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My Most Memorable Foreign Friend: The Monk Who Liked Punk


April 23rd, 2014Travel, Asia, Culture
By Joe Jamieson

Images courtesy of Joe Jamieson

Buddhist statue in Thailand

This is a guest post by Joe Jamieson

Some years ago a very clever (anonymous) person referred to Thailand as ‘the land of smiles’. It’s an accurate mantle, as living there for 5 months banished my bad vibes and left me feeling feather-light.

Thai culture is a culture of happiness. Bad things happen there as they do everywhere, yet a charming sense of national optimism and ‘don’t worry’ positivity shine through above all else.

The people of Thailand have a cheery demeanour that rubs off on even the most miserable of folk. I’m willing to bet that you can think of at least one person with a permanent grey cloud above their head. If you can, point them east.

I’d been in Thailand for 4 months when I first arrived in Chiang Mai. It wasn’t dramatically different from my base in the northeastern town of Surin, but different enough to beg exploration.

The old ‘east meets west’ culture soup tasted great in Chiang Mai. Unlike many of the other hyper-westernised cities in Asia, this place had the balance just right.

My time in Chiang Mai was limited, so I wanted to do something big and exciting. I was taking a short break from a huge writing project and wanted to put some distance between me and my computer. What better place to escape to than the Thai jungle?

I bought my ticket from an old Thai bloke with a lovely pink hat, and the following morning we set off. My pick-up truck driver cut through the streets until the worn-out tarmac turned into dirt roads, then the dirt roads into jungle.

Scenery in Chiang Mai

I was to stay the night with an old-world hill tribe. They greeted me with the mile-wide smiles I was now so used to seeing. I threw my small backpack into the corner of one of the huts and settled into drinking a cup of green tea.

There was a comforting drone coming from one of the huts on the other side of the hill. I’d lived in Thailand long enough to recognise it as a Buddhist monk at prayer.

Then it was night.

“You!” the monk shouted as I walked past the following morning. He was stood on top of a chair waving a red piece of cloth above his head. After I waved back he motioned for me to come closer.

Not one to be shy, I jogged up the hill to get a closer look at his house. The hut was smaller than the one I’d stayed in the previous night, but it had a large roofed outdoor area with benches and what looked like desks.

The monk spoke less-than-perfect English, but it was impressive for someone who lived in the Thai equivalent of the Shire. He explained to me that this was a school and that he was the teacher.

We spoke at length, over tea, about travel. It turned out that he’d learnt English while living in a monastery in Tokyo. He’d lived there for 4 years and had picked up some Japanese. I happened to speak a little Japanese myself, so when we got stuck with English we switched over.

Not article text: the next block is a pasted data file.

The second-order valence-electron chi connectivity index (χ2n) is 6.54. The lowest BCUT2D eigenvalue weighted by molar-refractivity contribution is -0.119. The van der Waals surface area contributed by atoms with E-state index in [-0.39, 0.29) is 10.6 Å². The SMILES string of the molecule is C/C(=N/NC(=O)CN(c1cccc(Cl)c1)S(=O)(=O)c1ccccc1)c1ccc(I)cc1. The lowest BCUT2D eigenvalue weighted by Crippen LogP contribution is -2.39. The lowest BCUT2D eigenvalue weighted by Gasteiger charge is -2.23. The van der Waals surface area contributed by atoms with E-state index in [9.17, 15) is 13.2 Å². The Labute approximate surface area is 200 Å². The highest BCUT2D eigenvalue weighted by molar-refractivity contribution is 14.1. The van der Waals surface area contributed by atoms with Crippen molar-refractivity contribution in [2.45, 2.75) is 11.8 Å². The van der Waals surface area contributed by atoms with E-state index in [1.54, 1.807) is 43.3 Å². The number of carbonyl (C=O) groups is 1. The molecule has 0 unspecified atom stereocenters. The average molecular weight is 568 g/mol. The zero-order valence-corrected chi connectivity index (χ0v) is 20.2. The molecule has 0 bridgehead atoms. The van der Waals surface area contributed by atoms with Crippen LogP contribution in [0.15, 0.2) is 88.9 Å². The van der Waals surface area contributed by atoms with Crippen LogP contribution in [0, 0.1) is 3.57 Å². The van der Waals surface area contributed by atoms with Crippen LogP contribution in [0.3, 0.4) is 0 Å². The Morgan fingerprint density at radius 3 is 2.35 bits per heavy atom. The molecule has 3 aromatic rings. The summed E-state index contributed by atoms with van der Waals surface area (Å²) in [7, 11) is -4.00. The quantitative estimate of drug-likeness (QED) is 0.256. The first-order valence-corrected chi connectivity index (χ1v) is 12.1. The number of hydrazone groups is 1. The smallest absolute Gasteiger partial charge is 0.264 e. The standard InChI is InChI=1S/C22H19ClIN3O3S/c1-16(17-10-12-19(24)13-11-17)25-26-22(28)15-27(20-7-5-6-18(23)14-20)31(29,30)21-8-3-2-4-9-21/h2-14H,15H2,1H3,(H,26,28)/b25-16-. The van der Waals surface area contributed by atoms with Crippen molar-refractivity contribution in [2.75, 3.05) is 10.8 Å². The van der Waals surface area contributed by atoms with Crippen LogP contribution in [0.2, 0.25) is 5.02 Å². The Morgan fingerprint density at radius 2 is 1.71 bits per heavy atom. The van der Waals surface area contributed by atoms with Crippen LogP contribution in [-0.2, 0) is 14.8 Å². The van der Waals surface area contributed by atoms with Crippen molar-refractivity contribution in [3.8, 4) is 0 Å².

Being a Buddhist monk he told me about his concerns. He was worried that people in the world were all living life too quickly. He explained that if we move too fast and try to do too many things at once, we miss the world’s real, more subtle beauty.

The monk who liked punk

I’m a great believer in taking things slowly, so I paused to think about what he’d said. I think he must have interpreted the pause as boredom, because he quickly shifted into talking about the UK.

“Punk!” he suddenly remembered, “God Save the Queen!” He stood up as though he’d been bitten on the behind by a fire ant, and dashed off with absolute purpose into his hut. When he came back he had an old 90s-era walkman in his hand.

In a lowered voice he asked, “Are you happy?” With a punk monk standing in front of me I could only say “I am!”

He explained that when he had lived in Tokyo, punk was making a comeback. And this clearly made him very happy.

As we listened to God Save the Queen he spoke about how the songwriters understood Buddhism. Confused, I asked what on earth he was on about. He wrote some of the lyrics on an old piece of paper:

Don't be told what you want
Don't be told what you need
There's no future, no future,
No future for you.

He leaned in close and said “Only you know what you want. Only you know what you need. Listen quietly to your spirit.”

“Don’t waste time living in the past or worrying about the future.”

“There is no future.”

“There is only now. There is only this moment.”

The monk’s smile lingered.

He walked over to an ancient cassette player and popped in the tape. I could only assume that the headphones weren’t loud enough.

He rang a small gold bell with an elephant engraved on it. “Time for school.” “See you next time.”

That was my cue to leave.

I stood up and thanked the monk for his tea and his wisdom.

I walked, enlightened, back down the hillside to the sound of the Sex Pistols with my very own, mile-wide smile.

It was an experience I have never forgotten and will never forget.

Anxiety shortens life

I hope you found this blog useful. I’d love to hear your feedback. Who has been the most memorable person you have met on your travels? Please leave your comments below.

Joe writes professionally for his favourite travel brands and blogs about the bewildering world in which we live. He has great faith in the good in people and this inspires him in all his entrepreneurial ventures. Go and say hello over on the JetsetterJoe blog if you want to find out more..

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